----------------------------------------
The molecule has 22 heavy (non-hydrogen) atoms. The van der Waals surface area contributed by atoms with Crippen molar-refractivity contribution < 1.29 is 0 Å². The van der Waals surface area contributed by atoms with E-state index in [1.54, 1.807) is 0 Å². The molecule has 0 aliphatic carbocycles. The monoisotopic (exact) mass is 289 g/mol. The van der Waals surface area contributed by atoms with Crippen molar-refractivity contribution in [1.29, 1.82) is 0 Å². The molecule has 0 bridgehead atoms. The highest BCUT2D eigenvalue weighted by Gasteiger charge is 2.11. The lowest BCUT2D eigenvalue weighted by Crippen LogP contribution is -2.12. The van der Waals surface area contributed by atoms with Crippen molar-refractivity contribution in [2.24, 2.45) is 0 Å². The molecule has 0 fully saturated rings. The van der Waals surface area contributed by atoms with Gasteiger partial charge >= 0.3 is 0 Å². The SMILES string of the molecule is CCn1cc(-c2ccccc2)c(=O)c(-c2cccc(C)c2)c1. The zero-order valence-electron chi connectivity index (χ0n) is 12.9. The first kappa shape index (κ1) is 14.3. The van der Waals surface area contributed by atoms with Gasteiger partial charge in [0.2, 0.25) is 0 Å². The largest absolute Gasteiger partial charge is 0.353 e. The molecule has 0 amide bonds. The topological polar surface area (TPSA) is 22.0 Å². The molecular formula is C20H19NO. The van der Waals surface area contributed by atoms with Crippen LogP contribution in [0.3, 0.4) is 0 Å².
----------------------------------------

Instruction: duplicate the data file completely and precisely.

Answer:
The molecule has 22 heavy (non-hydrogen) atoms. The van der Waals surface area contributed by atoms with Crippen molar-refractivity contribution < 1.29 is 0 Å². The van der Waals surface area contributed by atoms with E-state index in [1.54, 1.807) is 0 Å². The molecule has 0 aliphatic carbocycles. The monoisotopic (exact) mass is 289 g/mol. The van der Waals surface area contributed by atoms with Crippen molar-refractivity contribution in [1.29, 1.82) is 0 Å². The molecule has 0 bridgehead atoms. The highest BCUT2D eigenvalue weighted by Gasteiger charge is 2.11. The lowest BCUT2D eigenvalue weighted by Crippen LogP contribution is -2.12. The van der Waals surface area contributed by atoms with Crippen molar-refractivity contribution in [2.24, 2.45) is 0 Å². The molecule has 0 fully saturated rings. The van der Waals surface area contributed by atoms with Gasteiger partial charge >= 0.3 is 0 Å². The SMILES string of the molecule is CCn1cc(-c2ccccc2)c(=O)c(-c2cccc(C)c2)c1. The zero-order valence-electron chi connectivity index (χ0n) is 12.9. The first kappa shape index (κ1) is 14.3. The van der Waals surface area contributed by atoms with Gasteiger partial charge in [0.2, 0.25) is 0 Å². The largest absolute Gasteiger partial charge is 0.353 e. The molecule has 0 amide bonds. The topological polar surface area (TPSA) is 22.0 Å². The molecular formula is C20H19NO. The van der Waals surface area contributed by atoms with Crippen LogP contribution in [0.3, 0.4) is 0 Å².